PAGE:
Daily World News Digest, 30 November 2016

Migrant boat traffic from Libya to Europe is surging and turning deadlier

The Washington Post reports today that the number of migrants heading to Italy from Libya in leaky boats and inflatable dinghies has broken an annual arrivals record, according to Italian authorities. The number of boat migrants reaching Italy from North Africa this year surpassed 171,000, topping the previous record of 170,100, set in 2014, the Italian Interior Ministry said Monday. But 2016 is also the most lethal year for those trying to cross the Mediterranean to Europe. So far, 4,690 people have died en route, compared with 3,771 deaths for all of last year, according to the U.N. refugee agency. http://wapo.st/2gES2g8        

Mexican archdiocese closes missing persons registry

The Catholic News Agency, from the US, published an article yesterday about the Archbishop of Guadalajara in Mexico announcing that his diocese is calling off its distribution of a list of missing persons, because of fears of retaliation against family and friends of those who have gone missing in the Mexican state of Jalisco. “The people, because of fear, do not want their names to appear,” Cardinal José Francisco Robles Ortega explained in a statement on the archdiocese’s decision. http://bit.ly/2gF1Erl 

Mass abduction reported in Iraq 

BuzzFeed carried a story yesterday describing the experience of villagers who returned to their homes in the summer after large parts of Anbar Province were liberated from so-called Islamic State by forces loyal to the Iraqi government. It describes an incident in which more than 1,250 men of military age were rounded up by the government forces and taken away. Those left behind were suspicious, pleading with the soldiers for information. “We asked, ‘Where are you going to take them?’” said Nidhal Ali, who watched her husband and hundreds of other men being taken away. “They said, ‘Don’t worry. We’re just going to check their names on the computer.’” But Ali said her husband knew it was the end, that he would probably never see his wife and kids again. “Take care of the children” was the last thing the 35-year-old Iraqi farmer told his wife before he was taken away. That was nearly six months ago, and she has not heard from him since. Along with the rest of the men, he was disappeared, in what appears to be the largest mass abduction in Iraq’s recent history. http://bzfd.it/2gwbyIL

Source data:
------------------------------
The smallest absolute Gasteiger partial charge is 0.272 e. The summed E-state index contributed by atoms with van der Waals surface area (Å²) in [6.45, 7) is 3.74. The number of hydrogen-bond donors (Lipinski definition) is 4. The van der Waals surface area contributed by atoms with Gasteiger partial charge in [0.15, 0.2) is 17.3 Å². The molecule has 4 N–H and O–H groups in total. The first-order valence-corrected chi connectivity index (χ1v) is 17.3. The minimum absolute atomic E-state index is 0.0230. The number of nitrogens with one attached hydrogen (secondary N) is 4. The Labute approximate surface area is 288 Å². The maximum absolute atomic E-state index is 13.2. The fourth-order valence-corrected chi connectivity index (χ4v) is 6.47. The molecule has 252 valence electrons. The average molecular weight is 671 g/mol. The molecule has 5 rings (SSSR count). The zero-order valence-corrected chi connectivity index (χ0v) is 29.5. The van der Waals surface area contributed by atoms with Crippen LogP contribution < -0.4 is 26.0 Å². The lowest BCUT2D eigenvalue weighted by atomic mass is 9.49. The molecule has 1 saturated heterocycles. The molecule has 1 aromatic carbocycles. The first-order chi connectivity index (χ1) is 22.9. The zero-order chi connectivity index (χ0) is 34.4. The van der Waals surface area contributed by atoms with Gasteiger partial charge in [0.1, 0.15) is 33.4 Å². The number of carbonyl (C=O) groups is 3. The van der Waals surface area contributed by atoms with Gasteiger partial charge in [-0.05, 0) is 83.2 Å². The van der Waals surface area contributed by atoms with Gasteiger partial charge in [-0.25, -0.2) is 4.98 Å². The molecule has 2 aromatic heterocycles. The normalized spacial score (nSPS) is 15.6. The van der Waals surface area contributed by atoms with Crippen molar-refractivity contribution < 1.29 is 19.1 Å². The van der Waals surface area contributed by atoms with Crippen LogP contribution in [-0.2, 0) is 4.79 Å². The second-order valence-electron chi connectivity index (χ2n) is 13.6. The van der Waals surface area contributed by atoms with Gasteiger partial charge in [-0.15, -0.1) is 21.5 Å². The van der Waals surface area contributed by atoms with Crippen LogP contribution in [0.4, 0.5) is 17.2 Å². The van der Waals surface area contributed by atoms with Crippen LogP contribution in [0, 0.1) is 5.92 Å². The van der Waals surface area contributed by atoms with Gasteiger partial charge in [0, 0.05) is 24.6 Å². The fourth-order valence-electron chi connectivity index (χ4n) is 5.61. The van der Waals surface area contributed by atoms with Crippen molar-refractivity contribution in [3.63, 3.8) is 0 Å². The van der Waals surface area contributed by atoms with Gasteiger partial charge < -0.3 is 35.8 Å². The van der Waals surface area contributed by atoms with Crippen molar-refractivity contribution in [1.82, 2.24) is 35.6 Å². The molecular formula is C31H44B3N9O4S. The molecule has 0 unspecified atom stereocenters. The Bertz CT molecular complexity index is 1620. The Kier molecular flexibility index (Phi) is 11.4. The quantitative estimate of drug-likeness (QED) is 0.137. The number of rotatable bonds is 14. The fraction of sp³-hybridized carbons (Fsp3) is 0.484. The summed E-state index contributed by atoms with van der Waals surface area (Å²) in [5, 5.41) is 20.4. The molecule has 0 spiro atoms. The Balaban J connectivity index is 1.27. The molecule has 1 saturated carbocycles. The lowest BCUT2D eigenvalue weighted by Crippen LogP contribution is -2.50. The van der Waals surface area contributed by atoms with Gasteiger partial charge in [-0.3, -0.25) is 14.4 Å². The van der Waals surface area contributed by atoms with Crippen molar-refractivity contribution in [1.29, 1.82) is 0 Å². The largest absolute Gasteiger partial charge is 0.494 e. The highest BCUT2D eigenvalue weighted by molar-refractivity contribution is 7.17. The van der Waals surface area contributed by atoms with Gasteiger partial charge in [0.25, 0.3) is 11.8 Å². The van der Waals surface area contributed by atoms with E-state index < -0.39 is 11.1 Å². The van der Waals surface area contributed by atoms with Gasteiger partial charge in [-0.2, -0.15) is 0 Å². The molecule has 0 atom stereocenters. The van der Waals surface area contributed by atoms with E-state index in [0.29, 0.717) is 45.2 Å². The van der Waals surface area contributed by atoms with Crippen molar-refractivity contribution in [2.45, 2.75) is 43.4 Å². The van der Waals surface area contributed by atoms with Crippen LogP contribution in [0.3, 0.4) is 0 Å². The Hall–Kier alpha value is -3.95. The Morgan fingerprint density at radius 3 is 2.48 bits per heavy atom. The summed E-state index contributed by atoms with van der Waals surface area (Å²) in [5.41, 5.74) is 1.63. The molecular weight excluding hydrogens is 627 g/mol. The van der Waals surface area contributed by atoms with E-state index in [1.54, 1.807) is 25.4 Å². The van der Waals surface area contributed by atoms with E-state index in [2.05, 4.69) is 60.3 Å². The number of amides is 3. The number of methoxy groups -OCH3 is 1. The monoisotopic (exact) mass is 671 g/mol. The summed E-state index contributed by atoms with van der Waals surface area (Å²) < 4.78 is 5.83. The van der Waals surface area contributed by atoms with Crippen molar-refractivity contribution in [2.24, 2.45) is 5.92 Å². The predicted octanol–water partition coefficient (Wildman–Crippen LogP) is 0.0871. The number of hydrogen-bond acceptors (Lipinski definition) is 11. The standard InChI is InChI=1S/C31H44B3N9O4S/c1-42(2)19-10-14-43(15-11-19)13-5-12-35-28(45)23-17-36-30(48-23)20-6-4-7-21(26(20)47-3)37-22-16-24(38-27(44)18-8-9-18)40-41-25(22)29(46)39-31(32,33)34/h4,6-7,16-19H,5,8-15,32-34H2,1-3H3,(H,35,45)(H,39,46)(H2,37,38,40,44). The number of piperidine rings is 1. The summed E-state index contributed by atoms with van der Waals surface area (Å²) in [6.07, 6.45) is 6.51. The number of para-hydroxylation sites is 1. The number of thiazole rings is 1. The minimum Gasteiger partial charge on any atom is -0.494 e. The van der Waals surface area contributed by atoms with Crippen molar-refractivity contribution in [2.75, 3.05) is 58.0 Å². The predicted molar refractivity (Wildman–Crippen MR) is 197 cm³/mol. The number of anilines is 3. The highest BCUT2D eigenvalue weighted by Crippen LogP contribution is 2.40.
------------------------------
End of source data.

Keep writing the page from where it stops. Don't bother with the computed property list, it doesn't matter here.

Genome sequencing moves from lab to clinical practice

The Financial Times carried an article today about applications of genomics — reading and analysing the DNA that stores genetic information in all living cells —moving from lab research into clinical practice for diagnosis and therapy, as a range of “next generation sequencing” technologies helps to cut costs and improve performance. “Genome sequencing is already changing the face of medicine, making possible more accurate and personalised treatments,” said Jeremy Farrar, director of the Wellcome Trust, the largest UK bioscience charity. http://on.ft.com/2gsTWxu

Plague pit with skeletons of 48 Black Death victims found in England 

The Independent carries an article today about a plague pit containing the skeletons of 48 Black Death victims, including 21 children, discovered at the site of a 14th century monastery hospital. The macabre find in Thornton Abbey, near Immingham in North Lincolnshire, was discovered by a team from Sheffield University. The presence of such a large burial site – which included both male and female adults as well as the children – suggests the community was overwhelmed by Black Death and left unable to cope with the number of people who died, they said. http://ind.pn/2guRTsT

Items in Daily World News Digest are summaries of published reports relevant to the issue of missing persons, compiled by ICMP staff.  These items do not necessarily reflect the position of ICMP.